Far Rockaway

Judith Harris
May 8, 2020
Photo: PJ Gal-Szabo

Judith Harris’s “Far Rockaway” begins with distance. The “Far” of the Queens neighborhood that is the poem’s namesake assumes a metaphorical valence as it opens onto the ascendant first line: “Up on the tenth floor.” As the poem unfolds, drawing us intimately into interior spacesof the apartment, the speaker’s memory, the grandmother’s mindmetrics of farness and nearness buckle. “It was always 1942: and they were / again refugees in the woods,” the speaker recalls, and offers us a glimpse into the grandparents’ relationship, made difficult by the violence they endured. Yet it is not only trauma that explodes boundaries between past and present, between there and here. Care does, too. And care abounds in “Far Rockaway”—in the poem’s slow pan, lingering attentively on the smallest details; in the meticulous language with which the poet traces the memory. Even the final line’s resounding hopelessness feels like a kind of closeness—an acknowledgement of a void so enormous it may hold us all.

– Claire Schwartz

Far Rockaway

Up on the tenth floor
of my grandparents’ apartment,
with the plastic slip-covered couch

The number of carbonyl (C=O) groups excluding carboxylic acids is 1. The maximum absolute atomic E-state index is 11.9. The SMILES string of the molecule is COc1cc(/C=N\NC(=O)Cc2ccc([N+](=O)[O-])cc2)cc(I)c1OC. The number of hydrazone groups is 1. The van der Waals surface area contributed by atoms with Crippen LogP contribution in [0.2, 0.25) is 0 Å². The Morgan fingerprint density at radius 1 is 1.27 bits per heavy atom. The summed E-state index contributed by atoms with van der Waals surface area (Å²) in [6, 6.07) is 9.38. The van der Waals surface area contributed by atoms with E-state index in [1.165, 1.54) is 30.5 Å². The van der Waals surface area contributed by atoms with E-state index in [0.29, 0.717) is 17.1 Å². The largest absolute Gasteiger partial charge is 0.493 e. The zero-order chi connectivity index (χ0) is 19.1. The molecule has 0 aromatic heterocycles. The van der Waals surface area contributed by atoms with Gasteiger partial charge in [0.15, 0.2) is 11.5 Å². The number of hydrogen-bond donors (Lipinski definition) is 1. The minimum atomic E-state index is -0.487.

and candy dishes filled with walnuts—

I can still see my grandfather,
rolling his sleeve up,
speaking in chicken scratch Yiddish,
as my grandmother jabs him
with the insulin shot;

his dummy leg parked
in the hallway with the Murphy’s
black shoe and nylon sock;
the elderberry wine fermenting
in tinted bottles on the sill.

The war was not over
in my grandmother’s mind.
It was always 1942: and they were
again refugees in the woods.
She remembered typhus fever
and bone chills, soldiers with wolf-dogs,
snapping their whips.

At night she stomped and cried,
and beat her chest
as if crying could stop the contagion;
pleading with him, to go,
to run to fetch a doctor for her.

Even then, on two good legs,
the old man must’ve fought her:
damning the moon, the stars numerous
as inoculation marks,
but what choice did he have
but to hide or keep moving,
as the roiled sky keeps moving
and no God in sight.

Judith Harris is the author of Night Garden, The Bad Secret, Atonement, and Signifying Pain: Constructing and Healing the Self through Writing. Her poetry has appeared in The Nation, The Atlantic, The New Republic, Slate, and The New York Times blog.